Tag: compassion

Why not have democracy as a personal ethic?

Democracy is often spoken of as if it were a purely political belief system, but why not have democracy as a personal ethic, alongside kindness and fairness and treating others with respect?

The problem with political beliefs is there’s not much you can do with them. Most people have little or no control over the form of government in the place where they live. If your government offends your sensibilities there’s little you can do except complain about it and perhaps try to convince others of your point of view.

You can of course try to bring about political change but this is a very large undertaking, and it brings a whole set of problems and compromises. Should you try to reform a corrupt system from within, while playing by its rules, or would this only serve to protect and reinforce corruption? Should you plot to overthrow the government? Even if you could, how could you ensure that what arose to replace it would not be even worse?

The great thing about personal ethics is they apply to everything you control, and nothing you don’t. My ethics apply to my own sovereign self; to my actions, my habits, my goals, my relationships and my interactions with others.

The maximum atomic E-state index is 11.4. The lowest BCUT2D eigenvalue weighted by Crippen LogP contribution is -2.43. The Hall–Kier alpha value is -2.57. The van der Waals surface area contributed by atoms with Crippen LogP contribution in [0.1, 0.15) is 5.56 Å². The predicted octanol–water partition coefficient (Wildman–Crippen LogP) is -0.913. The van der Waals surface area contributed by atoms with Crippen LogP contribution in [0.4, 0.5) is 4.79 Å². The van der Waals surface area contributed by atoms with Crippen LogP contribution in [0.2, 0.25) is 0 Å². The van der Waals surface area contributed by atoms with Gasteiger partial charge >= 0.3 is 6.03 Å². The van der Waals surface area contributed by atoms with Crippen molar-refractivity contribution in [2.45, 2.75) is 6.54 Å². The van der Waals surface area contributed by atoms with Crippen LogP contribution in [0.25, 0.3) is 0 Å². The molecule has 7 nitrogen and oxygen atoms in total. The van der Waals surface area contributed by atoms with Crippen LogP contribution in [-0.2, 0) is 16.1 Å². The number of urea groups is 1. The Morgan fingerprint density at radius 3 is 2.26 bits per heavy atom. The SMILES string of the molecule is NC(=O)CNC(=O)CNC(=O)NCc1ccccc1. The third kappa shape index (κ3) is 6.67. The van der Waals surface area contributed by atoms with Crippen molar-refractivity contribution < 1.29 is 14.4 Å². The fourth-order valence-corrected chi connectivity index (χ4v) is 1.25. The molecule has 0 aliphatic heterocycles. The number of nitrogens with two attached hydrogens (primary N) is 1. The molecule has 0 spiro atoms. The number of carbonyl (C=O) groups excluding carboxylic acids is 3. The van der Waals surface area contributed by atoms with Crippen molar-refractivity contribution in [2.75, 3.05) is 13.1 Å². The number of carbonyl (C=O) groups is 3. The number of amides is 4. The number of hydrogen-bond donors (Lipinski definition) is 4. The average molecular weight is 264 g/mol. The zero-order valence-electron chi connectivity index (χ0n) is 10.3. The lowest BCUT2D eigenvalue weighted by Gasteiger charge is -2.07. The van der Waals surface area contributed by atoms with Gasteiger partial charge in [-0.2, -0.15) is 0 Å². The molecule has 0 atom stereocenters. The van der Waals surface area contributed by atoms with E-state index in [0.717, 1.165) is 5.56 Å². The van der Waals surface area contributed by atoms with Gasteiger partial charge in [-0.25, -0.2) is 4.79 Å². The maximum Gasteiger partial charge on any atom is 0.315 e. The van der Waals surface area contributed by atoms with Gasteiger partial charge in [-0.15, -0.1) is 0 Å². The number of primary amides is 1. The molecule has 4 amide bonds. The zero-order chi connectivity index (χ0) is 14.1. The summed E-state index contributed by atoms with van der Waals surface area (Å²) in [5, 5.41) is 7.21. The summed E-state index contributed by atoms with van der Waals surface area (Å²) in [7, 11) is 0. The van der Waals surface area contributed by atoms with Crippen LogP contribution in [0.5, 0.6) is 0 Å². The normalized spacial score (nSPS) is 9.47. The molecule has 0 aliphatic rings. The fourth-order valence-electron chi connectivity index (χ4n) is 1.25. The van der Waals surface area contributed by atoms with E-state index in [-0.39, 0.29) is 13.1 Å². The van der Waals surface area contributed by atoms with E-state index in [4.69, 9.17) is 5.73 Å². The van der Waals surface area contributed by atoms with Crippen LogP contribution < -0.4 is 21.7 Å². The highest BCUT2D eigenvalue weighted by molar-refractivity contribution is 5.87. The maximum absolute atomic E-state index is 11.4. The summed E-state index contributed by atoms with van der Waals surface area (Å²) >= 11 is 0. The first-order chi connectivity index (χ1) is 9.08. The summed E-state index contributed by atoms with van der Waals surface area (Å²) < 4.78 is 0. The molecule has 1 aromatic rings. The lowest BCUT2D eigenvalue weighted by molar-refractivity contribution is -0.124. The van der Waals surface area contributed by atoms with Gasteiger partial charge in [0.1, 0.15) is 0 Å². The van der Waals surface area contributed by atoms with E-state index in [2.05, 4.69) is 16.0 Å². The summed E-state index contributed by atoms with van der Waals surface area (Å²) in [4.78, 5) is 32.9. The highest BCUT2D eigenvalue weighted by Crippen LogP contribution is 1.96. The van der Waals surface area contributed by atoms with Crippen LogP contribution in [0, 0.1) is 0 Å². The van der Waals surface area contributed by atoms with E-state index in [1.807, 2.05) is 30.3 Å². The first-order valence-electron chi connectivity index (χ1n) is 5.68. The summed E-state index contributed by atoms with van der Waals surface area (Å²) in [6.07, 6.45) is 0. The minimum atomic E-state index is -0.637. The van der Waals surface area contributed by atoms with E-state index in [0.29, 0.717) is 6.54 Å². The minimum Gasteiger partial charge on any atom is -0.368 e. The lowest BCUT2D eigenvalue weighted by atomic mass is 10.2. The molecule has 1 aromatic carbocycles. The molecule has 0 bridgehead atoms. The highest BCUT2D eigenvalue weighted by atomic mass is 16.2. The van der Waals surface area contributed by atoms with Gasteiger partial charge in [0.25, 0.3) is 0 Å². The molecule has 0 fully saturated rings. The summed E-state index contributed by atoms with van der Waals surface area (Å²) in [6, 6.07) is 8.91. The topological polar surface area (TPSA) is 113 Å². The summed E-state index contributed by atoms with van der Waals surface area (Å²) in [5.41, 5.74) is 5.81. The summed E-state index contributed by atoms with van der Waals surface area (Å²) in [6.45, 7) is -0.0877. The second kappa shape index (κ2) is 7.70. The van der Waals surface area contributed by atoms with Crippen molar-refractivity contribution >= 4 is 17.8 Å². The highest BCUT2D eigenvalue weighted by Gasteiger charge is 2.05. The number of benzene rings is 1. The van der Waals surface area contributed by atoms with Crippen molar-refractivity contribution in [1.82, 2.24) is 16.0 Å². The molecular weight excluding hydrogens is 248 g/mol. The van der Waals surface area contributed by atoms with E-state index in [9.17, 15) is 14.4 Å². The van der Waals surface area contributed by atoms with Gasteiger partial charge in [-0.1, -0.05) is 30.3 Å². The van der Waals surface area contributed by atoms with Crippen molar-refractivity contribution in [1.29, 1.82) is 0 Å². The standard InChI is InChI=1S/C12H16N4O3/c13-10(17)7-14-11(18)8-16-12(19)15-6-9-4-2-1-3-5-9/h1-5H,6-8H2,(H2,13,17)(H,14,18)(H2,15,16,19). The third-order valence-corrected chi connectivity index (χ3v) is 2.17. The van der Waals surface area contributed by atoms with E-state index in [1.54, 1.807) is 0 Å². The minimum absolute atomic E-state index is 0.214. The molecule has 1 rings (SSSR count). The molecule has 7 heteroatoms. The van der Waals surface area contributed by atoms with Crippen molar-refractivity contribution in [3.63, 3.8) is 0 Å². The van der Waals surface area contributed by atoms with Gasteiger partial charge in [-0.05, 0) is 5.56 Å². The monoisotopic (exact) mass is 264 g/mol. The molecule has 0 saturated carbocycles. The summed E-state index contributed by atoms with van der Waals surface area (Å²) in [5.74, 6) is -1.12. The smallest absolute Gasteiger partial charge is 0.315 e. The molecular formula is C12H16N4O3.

It’s strange that my culture (the culture of the West, broadly speaking, the dominant culture of North America and Western Europe and Oceania) places a very high value on democracy, yet has not incorporated it into day-to-day morality. At a guess, this is because democracy only appeared for us roughly 200 years ago, but our traditions of personal morality are much older, and haven’t kept up with the changes. So tradition fails us, and we are left to adapt our morality for ourselves to fit our modern values.

The answers to the question “What would a democratic person do?” are different from those to “What would a compassionate person do?” or “What would a just person do?” The compassionate person seeks to ease the pain of those who suffer. The person who is just doesn’t care about anyone’s feelings; she seeks the outcome that is fair to all involved. The democratic person cares less about the outcome than about the process; she tries to ensure that the outcome is determined by those who are most affected by it, and not simply by those who have the most power.

A democratic person would never impose a solution on others, even if that solution was kind and just. She would never utter the phrase “for your own good”, even in the privacy of her own thoughts. She would ask to hear from those who had not yet spoken, and encourage the powerful to listen and be still. She would influence others, not by force or intimidation or manipulation, but through persuasion, negotiation and compromise.

Of course it wouldn’t make sense to be 100% democratic all the time, any more than it would make sense to always be 100% compassionate or 100% fair. Nevertheless I find that it’s useful to ask myself the question “What would a democratic person do?” from time to time, and to keep a personal ethic of democracy, along with justice and kindness and all the rest, in my box of tools that I use to help me navigate my daily life.